Training for an Ultra – Some Thoughts from the Trail
I haven’t had so much time lately for getting out there … I’ve been super busy with work & glued to the computer … but I AM training for a couple of 50-mile runs later in the fall. And, having now done quite a few longer runs, I do have a few thoughts about what works and what doesn’t that I thought I’d share. So here goes!
Oh, wait, before I start… I have to ask the regular question (as usual)… How is this like starting a Made in the USA apparel brand? Well, I can think of several ways! First, it’s a journey. Second, you have to keep putting one foot in front of the other, no matter what. You just gotta keep moving.
Caveat emptor: I would like to state for the record that if you are looking for tips on winning or being super fast, ya might want to look elsewhere. I get the job done, but am slow as f. Also, I ain’t no doctor or exercise professional. I’m an online seller of pants & a lawyer. But I have put in a lot of miles!
With that out of the way (!), let’s get into some of what works and what doesn’t, starting with training.
Training. Volume is key. You have to put in the miles. I read somewhere that if you can run 25 or 30 miles, you can probably run 50 – and I think that’s true … but to get to the point of being able to run 30, you probably do have to do some work. In terms of how much you should be doing a week, YMMV. For me, going something like 10 miles a day during the week (with some running and some walking) … with longer days on the weekend … has been pretty effective.
Leading up to a race or event, I think having at least one or two runs a week longer than 10-15 miles is a good idea.
Days off are key. If you are doing 15 or 20 miles, you may well be a little worked the next day. So listen to your body and take the down time!
Diet. Plenty of protein. I like to have a whey protein shake after a hard workout, plus I’ve read that tart cherry juice is good to have after a hard workout as well. Who knows?! I drink it, though.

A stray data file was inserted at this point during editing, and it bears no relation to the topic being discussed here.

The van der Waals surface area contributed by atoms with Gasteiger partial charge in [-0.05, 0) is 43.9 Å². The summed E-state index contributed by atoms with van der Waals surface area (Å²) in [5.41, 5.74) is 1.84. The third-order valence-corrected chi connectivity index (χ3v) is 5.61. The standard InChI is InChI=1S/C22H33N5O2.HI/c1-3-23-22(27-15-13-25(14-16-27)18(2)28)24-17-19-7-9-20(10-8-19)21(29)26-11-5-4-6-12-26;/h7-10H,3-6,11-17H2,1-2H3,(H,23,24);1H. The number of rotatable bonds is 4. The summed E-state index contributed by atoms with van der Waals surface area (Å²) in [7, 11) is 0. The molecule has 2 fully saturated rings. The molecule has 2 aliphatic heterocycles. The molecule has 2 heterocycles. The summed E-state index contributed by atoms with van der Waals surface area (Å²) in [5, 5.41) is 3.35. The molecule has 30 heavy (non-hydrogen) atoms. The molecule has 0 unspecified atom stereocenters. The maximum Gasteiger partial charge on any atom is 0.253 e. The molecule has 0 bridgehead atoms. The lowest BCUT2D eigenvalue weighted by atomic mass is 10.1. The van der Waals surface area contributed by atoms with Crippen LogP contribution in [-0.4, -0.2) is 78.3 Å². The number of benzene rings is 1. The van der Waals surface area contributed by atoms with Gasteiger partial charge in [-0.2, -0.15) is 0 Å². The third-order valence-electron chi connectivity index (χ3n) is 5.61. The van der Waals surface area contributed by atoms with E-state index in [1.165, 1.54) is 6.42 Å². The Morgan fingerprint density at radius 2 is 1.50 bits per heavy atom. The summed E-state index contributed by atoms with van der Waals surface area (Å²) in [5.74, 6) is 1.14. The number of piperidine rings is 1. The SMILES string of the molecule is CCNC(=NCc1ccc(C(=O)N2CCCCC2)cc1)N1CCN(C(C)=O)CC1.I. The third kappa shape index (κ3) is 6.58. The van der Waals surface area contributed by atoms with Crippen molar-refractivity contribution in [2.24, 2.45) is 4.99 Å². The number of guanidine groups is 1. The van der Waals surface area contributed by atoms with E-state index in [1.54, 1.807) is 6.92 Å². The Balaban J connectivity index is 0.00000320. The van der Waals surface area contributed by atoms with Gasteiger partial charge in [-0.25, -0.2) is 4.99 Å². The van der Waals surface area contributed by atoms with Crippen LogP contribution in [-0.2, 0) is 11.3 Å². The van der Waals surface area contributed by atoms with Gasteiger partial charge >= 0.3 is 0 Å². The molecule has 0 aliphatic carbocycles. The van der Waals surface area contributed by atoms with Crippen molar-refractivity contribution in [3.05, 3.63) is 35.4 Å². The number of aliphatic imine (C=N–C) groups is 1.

If you’re training for an event or something at higher elevation, you might look into beet juice, horseradish, and raw onions and garlic … all of which are reputed to help you acclimatize. As far as I can tell, the actual evidence for this is spotty … but I’ve done it and I don’t think it hurts. It WILL do some crazy sh!t to your insides, that I will say.
If you’re looking to get ripped, by the way, diet is the only way to make it work – esp. if you have a few years on you. It’s a bummer, dude.
Bottom line, a balanced diet is best.
Pre-run Taper. I think it makes sense to slow it down couple days or maybe a week in advance of a big run, whether it’s a race you’re doing or just a longer run on your own. Having fresh legs when you hit the trail for the event or the day makes a huge difference. I’ve also noticed that I’m super slow on the couple of days after I have a big day, so rest again is really critical.
The Big Day. Like I said before, you just gotta keep moving. That’s been my experience in skiing, running, and biking events. The way to get to the end it’s just to keep moving, and never stop. It seems odd, because you think that when you go on 35 or 40 or 50 miles, that you’d want to stop and rest every once in a while. But it’s actually harder in my view to keep going once you stop.
OK these are some of my thoughts, nothing really scientific. If anybody has other thoughts please let me know, I’d love to hear from you. paul (at) millandmountain.com. See you out there!